So what if, by providing these poorer households with better access to hospitals and medical care, we decrease their mortality rate? Is that a good thing? What if by doing that we actually cause an increase in the criminal population 10, 15 or even 20 years down the road?
The guys who wrote Freakonomics found that because of Rowe vs. Wade, crime in the 90’s dropped dramatically. Why? Because a majority of abortions occur within the extremely low-income segment of society, the same segment that produces so many criminals. Crime dropped because a large number of future criminals weren’t born, and thus not around to commit crimes. Shocking, but true.
So what happens if this bill, which increases the health of our poor, while restricting their access to abortions, passes? My hypothesis is that we would see a surge in crime in the not too distant future.
Should we be helping this 10%? Absolutely. Is this the right way to do it? Hell no!
My point, quite simply, is this: Passing this health care bill is statistically likely to cause more economic and societal harm than good, both short and long-term. We may not see a major impact immediately, but thinking short-term is foolhardy at best.
While we may be considered a global superpower, the reality is that our country is weakening, rapidly. Democracy, true democracy, is failing. No country where the wants and demands of a minority, any minority, are put before the rights and good of the majority, can last.
So, why did I choose the title “Why Health Care Reform Could Kill Us All”? This is why:
I believe this health care reform bill represents a deep, pervasive problem within our country. I truly believe that this shift to catering to the wants and needs of the minority, the majority be damned, is going to lead to another civil war.
I believe that things will be further exacerbated by the economy, which I genuinely believe is going to fail completely, partly because of what has already happened, partly because of how Obama has responded, and partly because of the civil war I believe is coming.
When our economy falls far enough, whatever the reason, I believe we will, as a country, default on our debts. China holds almost $1 trillion dollars of US Treasury Notes, and I believe they will respond with a major show of force, perhaps even nuclear force. I expect they will be joined by a few other countries, North Korea perhaps, maybe Russia, probably a few in the Middle East as well. Britain will side with us, as will Canada and a number of other countries.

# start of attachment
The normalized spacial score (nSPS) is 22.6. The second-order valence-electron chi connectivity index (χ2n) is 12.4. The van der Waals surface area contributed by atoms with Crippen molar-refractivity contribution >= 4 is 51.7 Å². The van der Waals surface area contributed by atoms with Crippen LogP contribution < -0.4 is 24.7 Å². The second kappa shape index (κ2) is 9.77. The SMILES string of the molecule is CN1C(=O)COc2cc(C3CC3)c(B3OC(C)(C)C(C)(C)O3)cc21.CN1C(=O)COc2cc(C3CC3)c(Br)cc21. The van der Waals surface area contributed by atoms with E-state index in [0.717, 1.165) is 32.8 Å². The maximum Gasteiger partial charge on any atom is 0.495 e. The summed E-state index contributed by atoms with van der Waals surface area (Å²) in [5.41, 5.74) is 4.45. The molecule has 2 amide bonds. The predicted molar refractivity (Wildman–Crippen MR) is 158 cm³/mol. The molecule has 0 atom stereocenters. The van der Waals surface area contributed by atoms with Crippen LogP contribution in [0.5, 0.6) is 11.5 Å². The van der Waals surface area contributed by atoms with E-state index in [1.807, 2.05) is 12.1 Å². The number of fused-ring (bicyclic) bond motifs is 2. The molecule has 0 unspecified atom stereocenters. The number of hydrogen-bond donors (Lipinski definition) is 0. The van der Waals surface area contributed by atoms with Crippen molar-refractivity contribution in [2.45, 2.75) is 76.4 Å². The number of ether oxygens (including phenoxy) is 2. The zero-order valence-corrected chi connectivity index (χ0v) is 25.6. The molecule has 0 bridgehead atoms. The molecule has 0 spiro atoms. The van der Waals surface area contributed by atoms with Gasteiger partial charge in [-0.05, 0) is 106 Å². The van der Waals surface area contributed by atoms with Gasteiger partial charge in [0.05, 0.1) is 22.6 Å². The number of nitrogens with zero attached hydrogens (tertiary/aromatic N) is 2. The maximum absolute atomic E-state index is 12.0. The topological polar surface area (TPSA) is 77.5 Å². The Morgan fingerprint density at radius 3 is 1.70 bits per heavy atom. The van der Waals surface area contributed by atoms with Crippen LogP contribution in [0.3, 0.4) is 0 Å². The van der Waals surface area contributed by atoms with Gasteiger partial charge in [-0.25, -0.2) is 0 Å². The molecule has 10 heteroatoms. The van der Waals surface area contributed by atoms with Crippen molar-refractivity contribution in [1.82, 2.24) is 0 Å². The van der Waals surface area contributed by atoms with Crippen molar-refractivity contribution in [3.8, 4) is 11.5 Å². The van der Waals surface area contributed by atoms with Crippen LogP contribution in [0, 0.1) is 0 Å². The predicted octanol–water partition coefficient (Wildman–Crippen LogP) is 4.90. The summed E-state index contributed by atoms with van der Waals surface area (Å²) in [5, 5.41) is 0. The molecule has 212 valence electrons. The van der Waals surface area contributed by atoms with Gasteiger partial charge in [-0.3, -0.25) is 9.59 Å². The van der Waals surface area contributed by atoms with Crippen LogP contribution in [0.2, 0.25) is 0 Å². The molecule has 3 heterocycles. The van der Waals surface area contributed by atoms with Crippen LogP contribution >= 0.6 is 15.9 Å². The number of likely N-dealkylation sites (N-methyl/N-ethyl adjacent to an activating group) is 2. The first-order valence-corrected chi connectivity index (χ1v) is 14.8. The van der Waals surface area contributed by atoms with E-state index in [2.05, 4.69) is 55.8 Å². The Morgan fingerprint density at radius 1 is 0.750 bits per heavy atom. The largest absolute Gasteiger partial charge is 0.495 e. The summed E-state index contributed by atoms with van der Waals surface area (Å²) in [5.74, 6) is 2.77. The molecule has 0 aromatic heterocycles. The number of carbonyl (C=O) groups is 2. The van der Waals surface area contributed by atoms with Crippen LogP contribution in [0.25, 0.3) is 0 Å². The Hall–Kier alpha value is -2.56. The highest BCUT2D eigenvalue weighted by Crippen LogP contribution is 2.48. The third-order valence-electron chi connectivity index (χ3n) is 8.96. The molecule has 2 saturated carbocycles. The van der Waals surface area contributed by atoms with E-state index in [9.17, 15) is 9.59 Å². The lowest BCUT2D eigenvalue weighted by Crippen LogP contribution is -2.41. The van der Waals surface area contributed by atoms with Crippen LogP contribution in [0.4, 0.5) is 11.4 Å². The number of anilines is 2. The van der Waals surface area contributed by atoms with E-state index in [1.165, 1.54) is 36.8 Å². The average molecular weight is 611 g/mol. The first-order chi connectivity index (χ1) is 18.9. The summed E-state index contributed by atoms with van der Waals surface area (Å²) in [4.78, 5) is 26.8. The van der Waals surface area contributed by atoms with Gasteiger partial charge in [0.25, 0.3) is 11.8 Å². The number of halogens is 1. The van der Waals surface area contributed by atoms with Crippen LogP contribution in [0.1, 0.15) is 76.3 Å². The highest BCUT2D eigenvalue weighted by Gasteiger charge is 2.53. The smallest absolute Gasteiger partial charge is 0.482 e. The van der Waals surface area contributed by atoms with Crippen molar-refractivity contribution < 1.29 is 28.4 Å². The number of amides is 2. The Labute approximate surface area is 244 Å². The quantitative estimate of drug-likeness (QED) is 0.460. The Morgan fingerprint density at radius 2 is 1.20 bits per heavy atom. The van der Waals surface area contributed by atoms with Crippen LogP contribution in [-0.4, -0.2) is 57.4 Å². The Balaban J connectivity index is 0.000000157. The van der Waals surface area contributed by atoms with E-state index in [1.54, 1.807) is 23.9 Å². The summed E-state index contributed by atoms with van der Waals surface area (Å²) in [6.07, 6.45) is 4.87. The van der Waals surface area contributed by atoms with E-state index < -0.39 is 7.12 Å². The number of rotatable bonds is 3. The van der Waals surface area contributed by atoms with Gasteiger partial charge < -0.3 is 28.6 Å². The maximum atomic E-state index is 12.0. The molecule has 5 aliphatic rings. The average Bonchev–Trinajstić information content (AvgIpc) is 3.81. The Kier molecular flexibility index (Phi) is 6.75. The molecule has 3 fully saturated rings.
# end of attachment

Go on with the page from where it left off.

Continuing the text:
And I think that will be that. Global war.
Money, Religion, Human Rights. Almost every war ever fought was fought for one or more of those 3 reasons. We are having major issues with all 3 right now, on a global scale.
I am not a fatalist, but my gut tells me things are much, much worse than we think, and we think things are pretty bad. I’m a religious person, and I believe in the Millennium, in the second coming of Christ, and the end of the world. I honestly believe we are very, very close. As a thief in the night and all that…
My prediction? 10 years, maybe 20, tops.
This is what I mean by comparing this to Chaos Theory and The Butterfly Effect: These decisions being made right now regarding our economy, health care reform, gay rights, religion and state, and the environment could literally change the face of our future, not to mention our children’s future. What might seem like little things, temporary setbacks, could be the straws that break the proverbial camel’s back.
This is a kind of dark post for Christmas, but I just couldn’t resist writing it.
I honestly hope I’m wrong, but I’ll close with this:
Hope for the best, prepare for the worst, and settle for anything in between.
Oh yeah, and say HELL NO to health care reform and anything else Obama spouts out 🙂 I’m beginning to think that dude is the Anti-Christ or something…seriously 🙁